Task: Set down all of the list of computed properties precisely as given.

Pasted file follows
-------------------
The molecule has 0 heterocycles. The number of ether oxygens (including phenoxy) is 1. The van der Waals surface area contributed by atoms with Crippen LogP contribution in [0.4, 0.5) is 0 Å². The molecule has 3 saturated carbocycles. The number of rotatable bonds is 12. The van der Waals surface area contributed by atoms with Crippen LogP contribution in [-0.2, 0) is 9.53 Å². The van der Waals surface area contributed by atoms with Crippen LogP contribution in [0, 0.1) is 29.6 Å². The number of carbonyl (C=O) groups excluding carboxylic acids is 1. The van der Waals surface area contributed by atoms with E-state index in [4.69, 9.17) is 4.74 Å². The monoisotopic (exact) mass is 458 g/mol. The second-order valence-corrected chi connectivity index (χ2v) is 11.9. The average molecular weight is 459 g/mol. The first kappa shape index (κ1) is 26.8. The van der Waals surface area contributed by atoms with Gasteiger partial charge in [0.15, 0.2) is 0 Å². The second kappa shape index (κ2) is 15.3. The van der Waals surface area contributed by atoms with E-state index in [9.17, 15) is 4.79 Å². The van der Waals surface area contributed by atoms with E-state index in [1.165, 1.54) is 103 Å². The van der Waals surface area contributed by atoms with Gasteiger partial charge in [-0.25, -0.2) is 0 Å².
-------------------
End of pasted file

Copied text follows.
The molecule has 0 heterocycles. The number of ether oxygens (including phenoxy) is 1. The van der Waals surface area contributed by atoms with Crippen LogP contribution in [0.4, 0.5) is 0 Å². The molecule has 3 saturated carbocycles. The number of rotatable bonds is 12. The van der Waals surface area contributed by atoms with Crippen LogP contribution in [-0.2, 0) is 9.53 Å². The van der Waals surface area contributed by atoms with Crippen LogP contribution in [0, 0.1) is 29.6 Å². The number of carbonyl (C=O) groups excluding carboxylic acids is 1. The van der Waals surface area contributed by atoms with E-state index in [4.69, 9.17) is 4.74 Å². The monoisotopic (exact) mass is 458 g/mol. The second-order valence-corrected chi connectivity index (χ2v) is 11.9. The average molecular weight is 459 g/mol. The first kappa shape index (κ1) is 26.8. The van der Waals surface area contributed by atoms with Gasteiger partial charge in [0.15, 0.2) is 0 Å². The second kappa shape index (κ2) is 15.3. The van der Waals surface area contributed by atoms with E-state index in [9.17, 15) is 4.79 Å². The van der Waals surface area contributed by atoms with E-state index in [1.165, 1.54) is 103 Å². The van der Waals surface area contributed by atoms with Gasteiger partial charge in [-0.25, -0.2) is 0 Å².